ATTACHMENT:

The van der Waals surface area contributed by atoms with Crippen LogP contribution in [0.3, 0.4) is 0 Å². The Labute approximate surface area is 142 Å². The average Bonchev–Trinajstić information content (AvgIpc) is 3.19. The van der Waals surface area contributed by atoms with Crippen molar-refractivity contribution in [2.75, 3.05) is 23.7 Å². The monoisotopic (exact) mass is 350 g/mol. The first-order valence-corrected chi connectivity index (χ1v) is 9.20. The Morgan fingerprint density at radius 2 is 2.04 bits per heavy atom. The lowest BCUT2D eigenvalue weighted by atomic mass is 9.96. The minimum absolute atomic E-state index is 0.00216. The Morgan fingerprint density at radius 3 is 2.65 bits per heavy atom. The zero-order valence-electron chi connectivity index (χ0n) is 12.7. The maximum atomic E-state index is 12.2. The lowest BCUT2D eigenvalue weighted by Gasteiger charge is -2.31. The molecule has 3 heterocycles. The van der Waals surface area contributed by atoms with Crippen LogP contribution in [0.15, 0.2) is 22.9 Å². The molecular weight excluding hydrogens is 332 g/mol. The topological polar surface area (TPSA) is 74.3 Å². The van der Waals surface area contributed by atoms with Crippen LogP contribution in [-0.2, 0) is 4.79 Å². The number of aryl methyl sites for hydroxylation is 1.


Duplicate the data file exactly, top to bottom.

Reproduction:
The van der Waals surface area contributed by atoms with Crippen LogP contribution in [0.3, 0.4) is 0 Å². The Labute approximate surface area is 142 Å². The average Bonchev–Trinajstić information content (AvgIpc) is 3.19. The van der Waals surface area contributed by atoms with Crippen molar-refractivity contribution in [2.75, 3.05) is 23.7 Å². The monoisotopic (exact) mass is 350 g/mol. The first-order valence-corrected chi connectivity index (χ1v) is 9.20. The Morgan fingerprint density at radius 2 is 2.04 bits per heavy atom. The lowest BCUT2D eigenvalue weighted by atomic mass is 9.96. The minimum absolute atomic E-state index is 0.00216. The Morgan fingerprint density at radius 3 is 2.65 bits per heavy atom. The zero-order valence-electron chi connectivity index (χ0n) is 12.7. The maximum atomic E-state index is 12.2. The lowest BCUT2D eigenvalue weighted by Gasteiger charge is -2.31. The molecule has 3 heterocycles. The van der Waals surface area contributed by atoms with Crippen LogP contribution in [0.15, 0.2) is 22.9 Å². The molecular weight excluding hydrogens is 332 g/mol. The topological polar surface area (TPSA) is 74.3 Å². The van der Waals surface area contributed by atoms with Crippen LogP contribution in [-0.2, 0) is 4.79 Å². The number of aryl methyl sites for hydroxylation is 1.